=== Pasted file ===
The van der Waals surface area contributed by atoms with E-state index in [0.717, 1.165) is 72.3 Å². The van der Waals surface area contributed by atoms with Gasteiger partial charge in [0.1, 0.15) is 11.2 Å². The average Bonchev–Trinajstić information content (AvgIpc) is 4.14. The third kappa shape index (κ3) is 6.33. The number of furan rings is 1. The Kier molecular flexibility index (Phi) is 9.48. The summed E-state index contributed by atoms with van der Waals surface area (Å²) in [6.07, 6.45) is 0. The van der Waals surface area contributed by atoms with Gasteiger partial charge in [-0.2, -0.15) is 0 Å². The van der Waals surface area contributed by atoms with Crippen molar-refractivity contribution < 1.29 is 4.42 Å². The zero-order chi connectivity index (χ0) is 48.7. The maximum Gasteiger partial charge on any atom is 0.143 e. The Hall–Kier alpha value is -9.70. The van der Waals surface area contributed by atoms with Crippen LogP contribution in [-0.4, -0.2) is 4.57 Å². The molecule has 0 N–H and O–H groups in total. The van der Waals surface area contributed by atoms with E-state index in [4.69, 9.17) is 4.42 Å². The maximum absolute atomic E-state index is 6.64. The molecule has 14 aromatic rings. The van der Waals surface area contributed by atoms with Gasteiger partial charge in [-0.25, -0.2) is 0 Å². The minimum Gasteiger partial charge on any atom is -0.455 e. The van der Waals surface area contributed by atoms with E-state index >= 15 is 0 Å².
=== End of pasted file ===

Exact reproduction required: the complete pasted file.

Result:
The van der Waals surface area contributed by atoms with E-state index in [0.717, 1.165) is 72.3 Å². The van der Waals surface area contributed by atoms with Gasteiger partial charge in [0.1, 0.15) is 11.2 Å². The average Bonchev–Trinajstić information content (AvgIpc) is 4.14. The third kappa shape index (κ3) is 6.33. The number of furan rings is 1. The Kier molecular flexibility index (Phi) is 9.48. The summed E-state index contributed by atoms with van der Waals surface area (Å²) in [6.07, 6.45) is 0. The van der Waals surface area contributed by atoms with Gasteiger partial charge in [-0.2, -0.15) is 0 Å². The van der Waals surface area contributed by atoms with Crippen molar-refractivity contribution < 1.29 is 4.42 Å². The zero-order chi connectivity index (χ0) is 48.7. The maximum Gasteiger partial charge on any atom is 0.143 e. The Hall–Kier alpha value is -9.70. The van der Waals surface area contributed by atoms with Crippen LogP contribution in [-0.4, -0.2) is 4.57 Å². The molecule has 0 N–H and O–H groups in total. The van der Waals surface area contributed by atoms with E-state index in [4.69, 9.17) is 4.42 Å². The maximum absolute atomic E-state index is 6.64. The molecule has 14 aromatic rings. The van der Waals surface area contributed by atoms with Gasteiger partial charge in [-0.25, -0.2) is 0 Å². The minimum Gasteiger partial charge on any atom is -0.455 e. The van der Waals surface area contributed by atoms with E-state index >= 15 is 0 Å².